Heathrow Airport is to pay for the 350 EU nationals it employs to achieve “settled status” after the UK leaves the EU.
In response to employees’ concerns over their future following Brexit, it will pay all costs associated with their applications for the new status when the scheme fully opens – expected by 30 March 2019.
“Heathrow is an international business and we need a workforce that reflects this,” said Heathrow Airport CEO John Holland Kaye.
“It is critical for us to have diverse, happy and valued colleagues. Many of our people are worried about Brexit and this move will provide reassurance and certainty.
“In the past 12 months alone, our people have welcomed 80 million passengers through Britain’s front door and we want to ensure that we retain and attract the best for life post-Brexit.”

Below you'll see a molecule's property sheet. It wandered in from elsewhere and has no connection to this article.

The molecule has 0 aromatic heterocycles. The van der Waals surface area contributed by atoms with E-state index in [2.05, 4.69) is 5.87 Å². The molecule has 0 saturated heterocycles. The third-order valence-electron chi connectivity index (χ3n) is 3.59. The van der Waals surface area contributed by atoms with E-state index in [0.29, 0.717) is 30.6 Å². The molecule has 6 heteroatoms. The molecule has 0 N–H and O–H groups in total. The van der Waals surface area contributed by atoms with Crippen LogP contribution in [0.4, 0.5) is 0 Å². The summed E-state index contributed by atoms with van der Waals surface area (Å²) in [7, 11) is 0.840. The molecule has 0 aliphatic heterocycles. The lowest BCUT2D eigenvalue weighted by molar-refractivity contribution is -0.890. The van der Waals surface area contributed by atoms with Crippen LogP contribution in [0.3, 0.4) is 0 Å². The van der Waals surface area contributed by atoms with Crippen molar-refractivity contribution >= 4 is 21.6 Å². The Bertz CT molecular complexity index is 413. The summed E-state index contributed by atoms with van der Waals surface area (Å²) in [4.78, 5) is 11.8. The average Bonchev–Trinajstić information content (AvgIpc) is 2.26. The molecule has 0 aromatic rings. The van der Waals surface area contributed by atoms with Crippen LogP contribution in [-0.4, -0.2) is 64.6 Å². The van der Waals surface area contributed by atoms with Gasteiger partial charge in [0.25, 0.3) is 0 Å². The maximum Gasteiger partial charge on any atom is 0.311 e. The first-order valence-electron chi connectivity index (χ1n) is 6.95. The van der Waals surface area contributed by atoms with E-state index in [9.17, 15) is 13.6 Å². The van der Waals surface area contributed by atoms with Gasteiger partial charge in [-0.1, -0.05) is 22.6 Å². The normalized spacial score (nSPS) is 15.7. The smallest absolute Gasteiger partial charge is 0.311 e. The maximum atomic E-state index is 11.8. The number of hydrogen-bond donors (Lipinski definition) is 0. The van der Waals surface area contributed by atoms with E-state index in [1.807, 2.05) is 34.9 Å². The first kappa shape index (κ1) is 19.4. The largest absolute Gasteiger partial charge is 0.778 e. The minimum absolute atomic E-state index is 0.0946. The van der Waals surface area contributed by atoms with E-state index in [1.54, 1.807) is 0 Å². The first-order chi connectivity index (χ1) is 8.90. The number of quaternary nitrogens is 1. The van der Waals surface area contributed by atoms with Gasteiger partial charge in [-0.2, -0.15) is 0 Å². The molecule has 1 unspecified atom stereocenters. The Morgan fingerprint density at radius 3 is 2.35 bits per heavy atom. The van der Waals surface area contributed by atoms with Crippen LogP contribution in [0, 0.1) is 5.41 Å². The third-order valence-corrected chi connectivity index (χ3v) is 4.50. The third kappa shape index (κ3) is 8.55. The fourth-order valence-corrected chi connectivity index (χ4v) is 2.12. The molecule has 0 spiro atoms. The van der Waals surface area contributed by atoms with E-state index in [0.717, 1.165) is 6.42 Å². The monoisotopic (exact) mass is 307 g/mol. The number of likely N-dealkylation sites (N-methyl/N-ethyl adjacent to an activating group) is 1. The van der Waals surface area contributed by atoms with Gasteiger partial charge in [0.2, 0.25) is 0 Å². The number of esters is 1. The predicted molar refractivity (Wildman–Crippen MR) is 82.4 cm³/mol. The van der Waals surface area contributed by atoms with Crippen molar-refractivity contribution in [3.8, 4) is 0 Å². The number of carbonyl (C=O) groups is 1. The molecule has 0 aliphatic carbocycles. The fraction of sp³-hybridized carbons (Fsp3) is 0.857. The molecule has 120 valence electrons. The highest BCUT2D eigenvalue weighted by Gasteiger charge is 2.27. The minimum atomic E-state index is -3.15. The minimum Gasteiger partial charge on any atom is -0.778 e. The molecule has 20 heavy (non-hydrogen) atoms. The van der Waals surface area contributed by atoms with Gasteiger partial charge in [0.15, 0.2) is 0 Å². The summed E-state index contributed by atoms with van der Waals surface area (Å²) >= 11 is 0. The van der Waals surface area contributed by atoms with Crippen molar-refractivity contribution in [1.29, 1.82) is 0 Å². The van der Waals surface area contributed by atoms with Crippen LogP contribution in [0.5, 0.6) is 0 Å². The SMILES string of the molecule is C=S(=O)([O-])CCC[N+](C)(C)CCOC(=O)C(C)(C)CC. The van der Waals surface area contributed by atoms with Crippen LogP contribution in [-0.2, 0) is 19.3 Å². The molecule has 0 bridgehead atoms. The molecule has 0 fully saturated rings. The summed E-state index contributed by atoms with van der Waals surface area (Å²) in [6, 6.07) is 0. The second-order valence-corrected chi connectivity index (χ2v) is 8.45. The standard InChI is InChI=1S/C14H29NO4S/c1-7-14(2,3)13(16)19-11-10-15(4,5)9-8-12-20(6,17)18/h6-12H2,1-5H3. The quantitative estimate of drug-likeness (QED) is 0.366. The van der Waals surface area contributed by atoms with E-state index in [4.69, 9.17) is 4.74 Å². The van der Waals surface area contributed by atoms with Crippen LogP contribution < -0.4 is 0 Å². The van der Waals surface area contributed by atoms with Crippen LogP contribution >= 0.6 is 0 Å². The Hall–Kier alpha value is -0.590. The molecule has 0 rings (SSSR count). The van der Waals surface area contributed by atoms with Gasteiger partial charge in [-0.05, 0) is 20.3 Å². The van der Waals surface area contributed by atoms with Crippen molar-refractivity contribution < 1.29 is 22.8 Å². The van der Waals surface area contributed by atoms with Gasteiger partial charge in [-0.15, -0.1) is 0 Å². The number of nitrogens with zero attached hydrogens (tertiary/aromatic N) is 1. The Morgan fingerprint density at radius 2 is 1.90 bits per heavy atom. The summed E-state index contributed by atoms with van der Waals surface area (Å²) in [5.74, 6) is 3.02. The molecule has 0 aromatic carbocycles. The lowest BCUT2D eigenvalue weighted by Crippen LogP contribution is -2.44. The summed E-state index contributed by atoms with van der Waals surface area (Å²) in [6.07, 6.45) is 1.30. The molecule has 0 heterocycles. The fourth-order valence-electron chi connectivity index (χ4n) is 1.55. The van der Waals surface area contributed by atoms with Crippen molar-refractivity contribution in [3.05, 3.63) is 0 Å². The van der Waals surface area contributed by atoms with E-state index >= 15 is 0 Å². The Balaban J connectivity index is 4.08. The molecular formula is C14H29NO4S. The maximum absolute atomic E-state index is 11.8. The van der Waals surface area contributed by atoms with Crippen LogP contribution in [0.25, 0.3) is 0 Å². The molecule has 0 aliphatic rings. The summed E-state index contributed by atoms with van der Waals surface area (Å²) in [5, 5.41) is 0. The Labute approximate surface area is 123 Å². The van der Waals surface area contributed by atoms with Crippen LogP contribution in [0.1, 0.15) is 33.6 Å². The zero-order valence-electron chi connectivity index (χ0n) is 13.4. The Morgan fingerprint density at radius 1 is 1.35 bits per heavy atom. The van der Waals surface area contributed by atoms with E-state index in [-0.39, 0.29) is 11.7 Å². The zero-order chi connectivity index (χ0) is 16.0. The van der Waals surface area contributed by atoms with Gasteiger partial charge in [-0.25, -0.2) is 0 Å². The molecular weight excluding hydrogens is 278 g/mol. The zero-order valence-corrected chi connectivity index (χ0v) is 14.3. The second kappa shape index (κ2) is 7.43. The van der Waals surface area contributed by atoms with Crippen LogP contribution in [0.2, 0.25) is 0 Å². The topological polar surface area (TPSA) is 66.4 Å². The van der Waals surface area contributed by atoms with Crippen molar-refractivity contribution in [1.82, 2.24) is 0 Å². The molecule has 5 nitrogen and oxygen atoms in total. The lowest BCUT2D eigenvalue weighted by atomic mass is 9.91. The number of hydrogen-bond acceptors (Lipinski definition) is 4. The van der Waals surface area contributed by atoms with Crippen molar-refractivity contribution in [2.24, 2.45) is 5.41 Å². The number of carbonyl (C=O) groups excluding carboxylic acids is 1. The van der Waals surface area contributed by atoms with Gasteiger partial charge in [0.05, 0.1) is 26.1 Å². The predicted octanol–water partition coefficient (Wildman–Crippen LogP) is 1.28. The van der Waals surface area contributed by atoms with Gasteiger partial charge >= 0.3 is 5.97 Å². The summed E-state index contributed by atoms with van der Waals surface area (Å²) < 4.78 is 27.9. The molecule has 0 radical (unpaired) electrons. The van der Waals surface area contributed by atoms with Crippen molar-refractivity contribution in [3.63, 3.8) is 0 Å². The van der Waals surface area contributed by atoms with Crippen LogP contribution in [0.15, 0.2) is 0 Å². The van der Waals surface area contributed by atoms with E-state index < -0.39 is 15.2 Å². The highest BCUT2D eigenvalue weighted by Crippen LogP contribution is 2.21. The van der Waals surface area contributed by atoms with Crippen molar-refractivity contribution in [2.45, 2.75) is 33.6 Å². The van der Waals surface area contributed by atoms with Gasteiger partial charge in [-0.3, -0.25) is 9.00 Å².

It costs £65 for an EU national to apply for settled status. Applications are currently open for EU nationals in select positions, including the NHS.
Those who have lived in the UK continuously for five years will qualify for the new immigration status, while those who have not been a UK resident for that period will receive “pre-settled status”, which will then be translated to settled status once they reach five years’ residency.
They will be issued with digital proof of the status and will likely be asked by employers to demonstrate it when the UK leaves the EU in 2021.
In November immigration minister Caroline Nokes revealed that around 1,000 EU citizens registered under the scheme so far.
Earlier this year the Home Office published a settlement scheme toolkit – which included posters, leaflets, how-to guides and key dates to be aware of – to help employers of EU citizens assist them with their applications.
Heathrow Airport also recently revealed that by 2020, all staff in its direct supply chain will receive the London Living Wage and will not be put on a zero hours contract.